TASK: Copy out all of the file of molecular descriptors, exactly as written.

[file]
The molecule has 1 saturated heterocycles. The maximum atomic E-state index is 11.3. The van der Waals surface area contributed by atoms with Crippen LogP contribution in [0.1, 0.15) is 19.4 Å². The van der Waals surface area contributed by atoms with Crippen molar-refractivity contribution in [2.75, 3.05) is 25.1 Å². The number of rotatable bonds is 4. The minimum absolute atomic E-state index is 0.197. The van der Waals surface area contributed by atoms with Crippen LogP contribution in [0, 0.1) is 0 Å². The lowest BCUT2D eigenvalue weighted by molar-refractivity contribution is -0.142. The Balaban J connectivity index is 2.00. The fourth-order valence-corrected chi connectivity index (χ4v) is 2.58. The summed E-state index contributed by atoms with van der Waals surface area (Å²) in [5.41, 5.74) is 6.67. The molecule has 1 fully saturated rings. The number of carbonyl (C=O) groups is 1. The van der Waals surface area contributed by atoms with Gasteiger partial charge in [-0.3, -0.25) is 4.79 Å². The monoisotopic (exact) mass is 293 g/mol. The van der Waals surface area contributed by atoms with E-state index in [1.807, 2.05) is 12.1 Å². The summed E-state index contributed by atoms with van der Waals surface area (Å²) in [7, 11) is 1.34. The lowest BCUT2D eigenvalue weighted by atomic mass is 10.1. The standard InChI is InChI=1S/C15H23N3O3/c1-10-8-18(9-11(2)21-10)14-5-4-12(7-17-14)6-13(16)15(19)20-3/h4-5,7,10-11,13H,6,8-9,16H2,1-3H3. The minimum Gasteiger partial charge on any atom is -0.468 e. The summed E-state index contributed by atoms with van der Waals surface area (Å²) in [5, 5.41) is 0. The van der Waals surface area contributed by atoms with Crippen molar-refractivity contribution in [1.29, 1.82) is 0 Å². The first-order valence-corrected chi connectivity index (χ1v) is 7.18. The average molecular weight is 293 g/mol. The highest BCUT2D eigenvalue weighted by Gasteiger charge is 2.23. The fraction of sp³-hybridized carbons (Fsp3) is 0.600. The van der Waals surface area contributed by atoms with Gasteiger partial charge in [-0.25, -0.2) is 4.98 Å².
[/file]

The molecule has 1 saturated heterocycles. The maximum atomic E-state index is 11.3. The van der Waals surface area contributed by atoms with Crippen LogP contribution in [0.1, 0.15) is 19.4 Å². The van der Waals surface area contributed by atoms with Crippen molar-refractivity contribution in [2.75, 3.05) is 25.1 Å². The number of rotatable bonds is 4. The minimum absolute atomic E-state index is 0.197. The van der Waals surface area contributed by atoms with Crippen LogP contribution in [0, 0.1) is 0 Å². The lowest BCUT2D eigenvalue weighted by molar-refractivity contribution is -0.142. The Balaban J connectivity index is 2.00. The fourth-order valence-corrected chi connectivity index (χ4v) is 2.58. The summed E-state index contributed by atoms with van der Waals surface area (Å²) in [5.41, 5.74) is 6.67. The molecule has 1 fully saturated rings. The number of carbonyl (C=O) groups is 1. The van der Waals surface area contributed by atoms with Gasteiger partial charge in [-0.3, -0.25) is 4.79 Å². The monoisotopic (exact) mass is 293 g/mol. The van der Waals surface area contributed by atoms with E-state index in [1.807, 2.05) is 12.1 Å². The summed E-state index contributed by atoms with van der Waals surface area (Å²) in [7, 11) is 1.34. The lowest BCUT2D eigenvalue weighted by atomic mass is 10.1. The standard InChI is InChI=1S/C15H23N3O3/c1-10-8-18(9-11(2)21-10)14-5-4-12(7-17-14)6-13(16)15(19)20-3/h4-5,7,10-11,13H,6,8-9,16H2,1-3H3. The minimum Gasteiger partial charge on any atom is -0.468 e. The summed E-state index contributed by atoms with van der Waals surface area (Å²) in [5, 5.41) is 0. The van der Waals surface area contributed by atoms with Crippen molar-refractivity contribution in [1.29, 1.82) is 0 Å². The first-order valence-corrected chi connectivity index (χ1v) is 7.18. The average molecular weight is 293 g/mol. The highest BCUT2D eigenvalue weighted by Gasteiger charge is 2.23. The fraction of sp³-hybridized carbons (Fsp3) is 0.600. The van der Waals surface area contributed by atoms with Gasteiger partial charge in [-0.25, -0.2) is 4.98 Å².